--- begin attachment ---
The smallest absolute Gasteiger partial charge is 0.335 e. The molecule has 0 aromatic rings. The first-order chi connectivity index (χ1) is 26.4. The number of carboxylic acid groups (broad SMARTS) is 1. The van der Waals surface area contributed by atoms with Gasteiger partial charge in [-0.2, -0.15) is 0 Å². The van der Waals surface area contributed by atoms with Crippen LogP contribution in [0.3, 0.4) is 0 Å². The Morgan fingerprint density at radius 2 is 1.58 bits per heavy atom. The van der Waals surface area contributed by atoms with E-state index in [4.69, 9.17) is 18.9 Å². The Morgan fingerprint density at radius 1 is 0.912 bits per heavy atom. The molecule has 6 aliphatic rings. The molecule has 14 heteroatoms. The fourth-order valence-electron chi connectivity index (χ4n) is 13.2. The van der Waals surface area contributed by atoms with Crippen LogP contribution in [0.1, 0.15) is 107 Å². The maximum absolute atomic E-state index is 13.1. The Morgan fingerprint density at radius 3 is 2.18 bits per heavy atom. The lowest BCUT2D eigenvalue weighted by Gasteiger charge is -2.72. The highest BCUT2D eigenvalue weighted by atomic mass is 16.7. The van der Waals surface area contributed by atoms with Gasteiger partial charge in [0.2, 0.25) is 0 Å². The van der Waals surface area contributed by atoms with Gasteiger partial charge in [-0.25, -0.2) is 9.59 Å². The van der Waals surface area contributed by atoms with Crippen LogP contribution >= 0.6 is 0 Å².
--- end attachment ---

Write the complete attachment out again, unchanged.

The smallest absolute Gasteiger partial charge is 0.335 e. The molecule has 0 aromatic rings. The first-order chi connectivity index (χ1) is 26.4. The number of carboxylic acid groups (broad SMARTS) is 1. The van der Waals surface area contributed by atoms with Gasteiger partial charge in [-0.2, -0.15) is 0 Å². The van der Waals surface area contributed by atoms with Crippen LogP contribution in [0.3, 0.4) is 0 Å². The Morgan fingerprint density at radius 2 is 1.58 bits per heavy atom. The van der Waals surface area contributed by atoms with E-state index in [4.69, 9.17) is 18.9 Å². The Morgan fingerprint density at radius 1 is 0.912 bits per heavy atom. The molecule has 6 aliphatic rings. The molecule has 14 heteroatoms. The fourth-order valence-electron chi connectivity index (χ4n) is 13.2. The van der Waals surface area contributed by atoms with Crippen LogP contribution in [0.1, 0.15) is 107 Å². The maximum absolute atomic E-state index is 13.1. The Morgan fingerprint density at radius 3 is 2.18 bits per heavy atom. The lowest BCUT2D eigenvalue weighted by Gasteiger charge is -2.72. The highest BCUT2D eigenvalue weighted by atomic mass is 16.7. The van der Waals surface area contributed by atoms with Gasteiger partial charge in [0.2, 0.25) is 0 Å². The van der Waals surface area contributed by atoms with Gasteiger partial charge in [-0.25, -0.2) is 9.59 Å². The van der Waals surface area contributed by atoms with Crippen LogP contribution >= 0.6 is 0 Å².